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Create and Use the Word 2010 Master and Subdocument Feature

Master documents in Word are documents that merge together and hold links to several smaller documents. Their purpose is to support the management of large documents by allowing the user to “fold” up the subdocuments into links, thereby leaving the master document with an organized framework.
To see how this works, first create a document that has several sections in it, denoted by typing some sort of heading on a line by itself. The example we’re going to use here has some opening text, and then five sections denoted as Section One through Section Five. Before formatting, it looks like this:
Document original formatting
This document will serve as our master document, while the sections inside of it will become our sub-documents

Note: For master/sub documents to work, you must press the Enter key after the section name:
Next, convert the sections to the automated Heading 1 style, like this:
Format with Headings
Once you have your document ready click the View tab on the main ribbon, then click the Outline Icon:
Outline Icon
That should make your document look something like this:
After Clicking the Outline Icon
Notice how when you click on the different parts listed, how the Level number changes in the Level number box:
Level Number box
Subdocuments must be at least one level higher than the basic Body Text of the original document.
Next, click the Show Document icon to make the subdocument  icons appear:
Click Show Document Icon
Then, highlight a section heading and the associated text below it, like this:
Highlight Section to Create Link
Then,  click on the Create icon:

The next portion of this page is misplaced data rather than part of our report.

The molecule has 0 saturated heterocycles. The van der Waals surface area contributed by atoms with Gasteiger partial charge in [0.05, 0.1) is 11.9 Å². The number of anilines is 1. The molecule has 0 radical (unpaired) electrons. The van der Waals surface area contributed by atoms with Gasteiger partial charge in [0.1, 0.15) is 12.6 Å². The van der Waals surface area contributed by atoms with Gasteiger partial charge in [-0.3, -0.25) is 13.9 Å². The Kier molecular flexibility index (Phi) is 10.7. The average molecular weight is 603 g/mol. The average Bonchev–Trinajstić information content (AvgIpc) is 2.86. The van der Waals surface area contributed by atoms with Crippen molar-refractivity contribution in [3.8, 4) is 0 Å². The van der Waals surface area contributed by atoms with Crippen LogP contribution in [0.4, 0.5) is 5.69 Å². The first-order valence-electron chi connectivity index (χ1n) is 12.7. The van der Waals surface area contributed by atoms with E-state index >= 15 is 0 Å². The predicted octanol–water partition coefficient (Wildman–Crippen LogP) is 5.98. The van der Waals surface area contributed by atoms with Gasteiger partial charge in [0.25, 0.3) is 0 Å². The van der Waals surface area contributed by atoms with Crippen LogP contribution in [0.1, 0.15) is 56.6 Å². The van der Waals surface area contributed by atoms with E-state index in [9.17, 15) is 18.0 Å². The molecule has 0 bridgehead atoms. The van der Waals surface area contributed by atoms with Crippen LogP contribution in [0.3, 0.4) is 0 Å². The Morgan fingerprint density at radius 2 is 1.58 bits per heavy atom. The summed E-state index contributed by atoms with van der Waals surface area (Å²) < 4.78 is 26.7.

Create Icon
Your first section should expand to look like this:
After Connecting
Do the same for the rest of your section headings, then click on the Expand Document icon; that will cause a popup to appear asking if you’d like to save the document, click Ok to save it. Doing so will save not just your current master document, but will create a separate file on your hard drive for each of your subheadings, like this:
Subheadings listing
Next, click the Collapse Subdocuments icon:
Collapse Subdocuments
To make your document look like this:
All subs collapsed
Here, Word is showing you that it has created a link to each of the subdocument files it created and saved to your hard drive.
Now, to see what all this has done for you, click on the Close Outline View icon…
Close Outline View
…to get this:
Master Document with links in it
This is what your master document looks like now (when it’s not in outline mode anymore) with all of the subdocument links, instead of the actual text for them. Using them this way allows you to see your whole document in separate sections, or pieces, rather than as one big unit.
This is particularly useful if you are writing something long, such as a book with lots of chapters. You can shrink them all down this way, and then open and edit just the individual chapters, rather than having to work on the whole book all the time; then, when you want to open the whole thing, just click on the View tab, click on the Outline icon, click the Expand your Document icon, then Close Outline View, to see your document this way…
Finished Product
…which is how it was written in the first place.
The Master/Sub document feature of Word is useful for long research papers, dissertations, short story collections or any other document that can be divided up easily into sections.

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